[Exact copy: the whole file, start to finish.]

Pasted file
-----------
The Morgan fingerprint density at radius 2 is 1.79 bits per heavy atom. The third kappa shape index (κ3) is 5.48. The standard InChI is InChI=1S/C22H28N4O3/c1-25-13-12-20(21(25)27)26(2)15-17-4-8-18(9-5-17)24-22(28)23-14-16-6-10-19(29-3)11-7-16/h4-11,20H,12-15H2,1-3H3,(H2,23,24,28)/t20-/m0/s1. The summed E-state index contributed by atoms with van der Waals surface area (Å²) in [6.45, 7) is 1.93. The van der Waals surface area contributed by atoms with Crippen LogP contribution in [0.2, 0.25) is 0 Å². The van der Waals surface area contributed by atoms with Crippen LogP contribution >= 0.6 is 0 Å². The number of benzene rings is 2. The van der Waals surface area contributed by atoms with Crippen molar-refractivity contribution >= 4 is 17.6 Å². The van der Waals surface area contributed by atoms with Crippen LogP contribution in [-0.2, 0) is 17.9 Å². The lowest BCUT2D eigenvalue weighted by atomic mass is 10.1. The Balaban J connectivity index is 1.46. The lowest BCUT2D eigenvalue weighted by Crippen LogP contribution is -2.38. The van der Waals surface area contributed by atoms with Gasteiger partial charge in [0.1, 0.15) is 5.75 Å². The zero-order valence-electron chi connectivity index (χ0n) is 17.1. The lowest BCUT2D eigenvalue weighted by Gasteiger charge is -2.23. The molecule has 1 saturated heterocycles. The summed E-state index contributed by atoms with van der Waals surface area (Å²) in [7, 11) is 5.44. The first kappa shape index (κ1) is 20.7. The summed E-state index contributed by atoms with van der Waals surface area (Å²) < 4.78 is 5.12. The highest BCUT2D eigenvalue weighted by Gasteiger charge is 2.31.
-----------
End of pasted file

The Morgan fingerprint density at radius 2 is 1.79 bits per heavy atom. The third kappa shape index (κ3) is 5.48. The standard InChI is InChI=1S/C22H28N4O3/c1-25-13-12-20(21(25)27)26(2)15-17-4-8-18(9-5-17)24-22(28)23-14-16-6-10-19(29-3)11-7-16/h4-11,20H,12-15H2,1-3H3,(H2,23,24,28)/t20-/m0/s1. The summed E-state index contributed by atoms with van der Waals surface area (Å²) in [6.45, 7) is 1.93. The van der Waals surface area contributed by atoms with Crippen LogP contribution in [0.2, 0.25) is 0 Å². The van der Waals surface area contributed by atoms with Crippen LogP contribution >= 0.6 is 0 Å². The number of benzene rings is 2. The van der Waals surface area contributed by atoms with Crippen molar-refractivity contribution >= 4 is 17.6 Å². The van der Waals surface area contributed by atoms with Crippen LogP contribution in [-0.2, 0) is 17.9 Å². The lowest BCUT2D eigenvalue weighted by atomic mass is 10.1. The Balaban J connectivity index is 1.46. The lowest BCUT2D eigenvalue weighted by Crippen LogP contribution is -2.38. The van der Waals surface area contributed by atoms with Gasteiger partial charge in [0.1, 0.15) is 5.75 Å². The zero-order valence-electron chi connectivity index (χ0n) is 17.1. The lowest BCUT2D eigenvalue weighted by Gasteiger charge is -2.23. The molecule has 1 saturated heterocycles. The summed E-state index contributed by atoms with van der Waals surface area (Å²) in [7, 11) is 5.44. The first kappa shape index (κ1) is 20.7. The summed E-state index contributed by atoms with van der Waals surface area (Å²) < 4.78 is 5.12. The highest BCUT2D eigenvalue weighted by Gasteiger charge is 2.31.